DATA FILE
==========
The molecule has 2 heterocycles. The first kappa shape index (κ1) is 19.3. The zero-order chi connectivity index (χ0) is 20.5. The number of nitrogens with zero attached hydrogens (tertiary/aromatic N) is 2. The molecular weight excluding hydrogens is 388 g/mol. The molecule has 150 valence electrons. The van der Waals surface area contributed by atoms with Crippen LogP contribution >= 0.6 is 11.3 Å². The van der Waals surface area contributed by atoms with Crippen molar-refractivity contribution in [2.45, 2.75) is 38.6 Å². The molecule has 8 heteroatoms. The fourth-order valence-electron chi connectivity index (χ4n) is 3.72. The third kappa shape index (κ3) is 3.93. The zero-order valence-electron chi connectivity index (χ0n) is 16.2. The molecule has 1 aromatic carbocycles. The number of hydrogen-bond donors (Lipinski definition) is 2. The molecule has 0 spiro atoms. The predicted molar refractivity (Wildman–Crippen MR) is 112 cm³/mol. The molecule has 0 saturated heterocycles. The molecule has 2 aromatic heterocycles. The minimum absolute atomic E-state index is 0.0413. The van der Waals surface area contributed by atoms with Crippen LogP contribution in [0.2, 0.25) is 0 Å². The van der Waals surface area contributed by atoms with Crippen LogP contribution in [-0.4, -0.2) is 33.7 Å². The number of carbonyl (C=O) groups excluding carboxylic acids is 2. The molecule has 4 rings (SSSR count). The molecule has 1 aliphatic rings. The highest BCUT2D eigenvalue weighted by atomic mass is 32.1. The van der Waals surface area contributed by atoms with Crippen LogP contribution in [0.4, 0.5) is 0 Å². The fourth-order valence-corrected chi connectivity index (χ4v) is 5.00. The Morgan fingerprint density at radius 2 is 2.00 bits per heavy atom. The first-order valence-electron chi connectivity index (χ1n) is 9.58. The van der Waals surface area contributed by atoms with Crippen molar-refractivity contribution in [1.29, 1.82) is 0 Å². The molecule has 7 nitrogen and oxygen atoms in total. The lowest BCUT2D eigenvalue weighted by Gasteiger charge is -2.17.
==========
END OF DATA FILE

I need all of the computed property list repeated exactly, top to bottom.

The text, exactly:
The molecule has 2 heterocycles. The first kappa shape index (κ1) is 19.3. The zero-order chi connectivity index (χ0) is 20.5. The number of nitrogens with zero attached hydrogens (tertiary/aromatic N) is 2. The molecular weight excluding hydrogens is 388 g/mol. The molecule has 150 valence electrons. The van der Waals surface area contributed by atoms with Crippen LogP contribution >= 0.6 is 11.3 Å². The van der Waals surface area contributed by atoms with Crippen molar-refractivity contribution in [2.45, 2.75) is 38.6 Å². The molecule has 8 heteroatoms. The fourth-order valence-electron chi connectivity index (χ4n) is 3.72. The third kappa shape index (κ3) is 3.93. The zero-order valence-electron chi connectivity index (χ0n) is 16.2. The molecule has 1 aromatic carbocycles. The number of hydrogen-bond donors (Lipinski definition) is 2. The molecule has 0 spiro atoms. The predicted molar refractivity (Wildman–Crippen MR) is 112 cm³/mol. The molecule has 0 saturated heterocycles. The molecule has 2 aromatic heterocycles. The minimum absolute atomic E-state index is 0.0413. The van der Waals surface area contributed by atoms with Crippen LogP contribution in [0.2, 0.25) is 0 Å². The van der Waals surface area contributed by atoms with Crippen LogP contribution in [-0.4, -0.2) is 33.7 Å². The number of carbonyl (C=O) groups excluding carboxylic acids is 2. The molecule has 4 rings (SSSR count). The molecule has 1 aliphatic rings. The highest BCUT2D eigenvalue weighted by atomic mass is 32.1. The van der Waals surface area contributed by atoms with Crippen LogP contribution in [0.4, 0.5) is 0 Å². The fourth-order valence-corrected chi connectivity index (χ4v) is 5.00. The Morgan fingerprint density at radius 2 is 2.00 bits per heavy atom. The first-order valence-electron chi connectivity index (χ1n) is 9.58. The van der Waals surface area contributed by atoms with Crippen molar-refractivity contribution in [1.29, 1.82) is 0 Å². The molecule has 7 nitrogen and oxygen atoms in total. The lowest BCUT2D eigenvalue weighted by Gasteiger charge is -2.17.